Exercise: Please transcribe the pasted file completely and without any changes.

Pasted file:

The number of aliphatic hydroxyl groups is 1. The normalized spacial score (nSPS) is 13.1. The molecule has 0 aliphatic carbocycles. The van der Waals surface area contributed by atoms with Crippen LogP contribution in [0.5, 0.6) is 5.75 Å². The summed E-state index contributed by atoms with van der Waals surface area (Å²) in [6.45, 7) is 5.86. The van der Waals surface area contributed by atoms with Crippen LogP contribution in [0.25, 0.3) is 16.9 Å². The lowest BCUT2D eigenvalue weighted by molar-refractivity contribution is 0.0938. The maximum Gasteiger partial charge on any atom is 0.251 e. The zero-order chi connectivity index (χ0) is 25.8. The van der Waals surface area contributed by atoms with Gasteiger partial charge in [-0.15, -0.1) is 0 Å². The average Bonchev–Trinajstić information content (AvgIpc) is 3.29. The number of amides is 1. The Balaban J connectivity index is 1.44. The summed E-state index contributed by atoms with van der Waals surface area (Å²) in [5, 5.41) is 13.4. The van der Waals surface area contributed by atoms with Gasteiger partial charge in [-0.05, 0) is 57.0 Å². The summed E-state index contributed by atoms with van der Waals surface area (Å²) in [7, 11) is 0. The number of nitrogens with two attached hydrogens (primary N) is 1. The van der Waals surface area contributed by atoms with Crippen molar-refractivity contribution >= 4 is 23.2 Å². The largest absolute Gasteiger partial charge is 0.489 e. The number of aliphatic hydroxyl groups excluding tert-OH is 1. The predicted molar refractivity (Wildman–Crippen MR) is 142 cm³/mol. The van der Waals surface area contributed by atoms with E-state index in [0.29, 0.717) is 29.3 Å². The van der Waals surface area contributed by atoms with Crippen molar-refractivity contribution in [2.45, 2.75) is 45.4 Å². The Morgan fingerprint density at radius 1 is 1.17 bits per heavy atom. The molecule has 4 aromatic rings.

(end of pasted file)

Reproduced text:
The number of aliphatic hydroxyl groups is 1. The normalized spacial score (nSPS) is 13.1. The molecule has 0 aliphatic carbocycles. The van der Waals surface area contributed by atoms with Crippen LogP contribution in [0.5, 0.6) is 5.75 Å². The summed E-state index contributed by atoms with van der Waals surface area (Å²) in [6.45, 7) is 5.86. The van der Waals surface area contributed by atoms with Crippen LogP contribution in [0.25, 0.3) is 16.9 Å². The lowest BCUT2D eigenvalue weighted by molar-refractivity contribution is 0.0938. The maximum Gasteiger partial charge on any atom is 0.251 e. The zero-order chi connectivity index (χ0) is 25.8. The van der Waals surface area contributed by atoms with Gasteiger partial charge in [-0.15, -0.1) is 0 Å². The average Bonchev–Trinajstić information content (AvgIpc) is 3.29. The number of amides is 1. The Balaban J connectivity index is 1.44. The summed E-state index contributed by atoms with van der Waals surface area (Å²) in [5, 5.41) is 13.4. The van der Waals surface area contributed by atoms with Gasteiger partial charge in [-0.05, 0) is 57.0 Å². The summed E-state index contributed by atoms with van der Waals surface area (Å²) in [7, 11) is 0. The number of nitrogens with two attached hydrogens (primary N) is 1. The van der Waals surface area contributed by atoms with Crippen molar-refractivity contribution >= 4 is 23.2 Å². The largest absolute Gasteiger partial charge is 0.489 e. The number of aliphatic hydroxyl groups excluding tert-OH is 1. The predicted molar refractivity (Wildman–Crippen MR) is 142 cm³/mol. The van der Waals surface area contributed by atoms with E-state index in [0.29, 0.717) is 29.3 Å². The van der Waals surface area contributed by atoms with Crippen molar-refractivity contribution in [2.45, 2.75) is 45.4 Å². The Morgan fingerprint density at radius 1 is 1.17 bits per heavy atom. The molecule has 4 aromatic rings.